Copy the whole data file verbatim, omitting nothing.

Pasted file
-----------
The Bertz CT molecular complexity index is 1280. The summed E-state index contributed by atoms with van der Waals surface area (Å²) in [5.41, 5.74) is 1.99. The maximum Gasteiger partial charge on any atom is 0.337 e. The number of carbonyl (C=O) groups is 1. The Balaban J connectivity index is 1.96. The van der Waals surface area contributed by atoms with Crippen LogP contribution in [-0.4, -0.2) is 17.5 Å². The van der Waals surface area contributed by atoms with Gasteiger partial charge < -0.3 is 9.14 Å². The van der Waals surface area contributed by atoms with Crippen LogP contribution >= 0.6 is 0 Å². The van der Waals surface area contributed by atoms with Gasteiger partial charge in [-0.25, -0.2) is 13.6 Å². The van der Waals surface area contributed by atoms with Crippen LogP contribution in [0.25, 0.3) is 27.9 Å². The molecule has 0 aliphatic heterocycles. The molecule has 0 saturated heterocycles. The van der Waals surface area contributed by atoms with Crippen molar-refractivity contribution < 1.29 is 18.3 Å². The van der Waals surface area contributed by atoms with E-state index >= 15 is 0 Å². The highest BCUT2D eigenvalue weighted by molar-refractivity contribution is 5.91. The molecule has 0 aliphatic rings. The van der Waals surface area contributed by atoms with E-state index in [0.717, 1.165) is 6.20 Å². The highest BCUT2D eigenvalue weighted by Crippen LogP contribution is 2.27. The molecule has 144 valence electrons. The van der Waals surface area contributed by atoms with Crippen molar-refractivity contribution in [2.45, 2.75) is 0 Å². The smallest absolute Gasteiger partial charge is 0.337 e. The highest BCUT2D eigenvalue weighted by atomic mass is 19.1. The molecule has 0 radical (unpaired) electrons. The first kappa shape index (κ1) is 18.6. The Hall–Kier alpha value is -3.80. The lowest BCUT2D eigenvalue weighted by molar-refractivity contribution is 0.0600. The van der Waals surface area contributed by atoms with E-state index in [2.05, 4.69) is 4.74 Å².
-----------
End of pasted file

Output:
The Bertz CT molecular complexity index is 1280. The summed E-state index contributed by atoms with van der Waals surface area (Å²) in [5.41, 5.74) is 1.99. The maximum Gasteiger partial charge on any atom is 0.337 e. The number of carbonyl (C=O) groups is 1. The Balaban J connectivity index is 1.96. The van der Waals surface area contributed by atoms with Crippen LogP contribution in [-0.4, -0.2) is 17.5 Å². The van der Waals surface area contributed by atoms with Gasteiger partial charge < -0.3 is 9.14 Å². The van der Waals surface area contributed by atoms with Crippen LogP contribution >= 0.6 is 0 Å². The van der Waals surface area contributed by atoms with Gasteiger partial charge in [-0.25, -0.2) is 13.6 Å². The van der Waals surface area contributed by atoms with Crippen LogP contribution in [0.25, 0.3) is 27.9 Å². The molecule has 0 aliphatic heterocycles. The molecule has 0 saturated heterocycles. The van der Waals surface area contributed by atoms with Crippen molar-refractivity contribution < 1.29 is 18.3 Å². The van der Waals surface area contributed by atoms with E-state index >= 15 is 0 Å². The highest BCUT2D eigenvalue weighted by molar-refractivity contribution is 5.91. The molecule has 0 aliphatic rings. The van der Waals surface area contributed by atoms with E-state index in [0.717, 1.165) is 6.20 Å². The highest BCUT2D eigenvalue weighted by Crippen LogP contribution is 2.27. The molecule has 144 valence electrons. The van der Waals surface area contributed by atoms with Crippen molar-refractivity contribution in [2.45, 2.75) is 0 Å². The smallest absolute Gasteiger partial charge is 0.337 e. The highest BCUT2D eigenvalue weighted by atomic mass is 19.1. The molecule has 0 radical (unpaired) electrons. The first kappa shape index (κ1) is 18.6. The Hall–Kier alpha value is -3.80. The lowest BCUT2D eigenvalue weighted by molar-refractivity contribution is 0.0600. The van der Waals surface area contributed by atoms with E-state index in [2.05, 4.69) is 4.74 Å².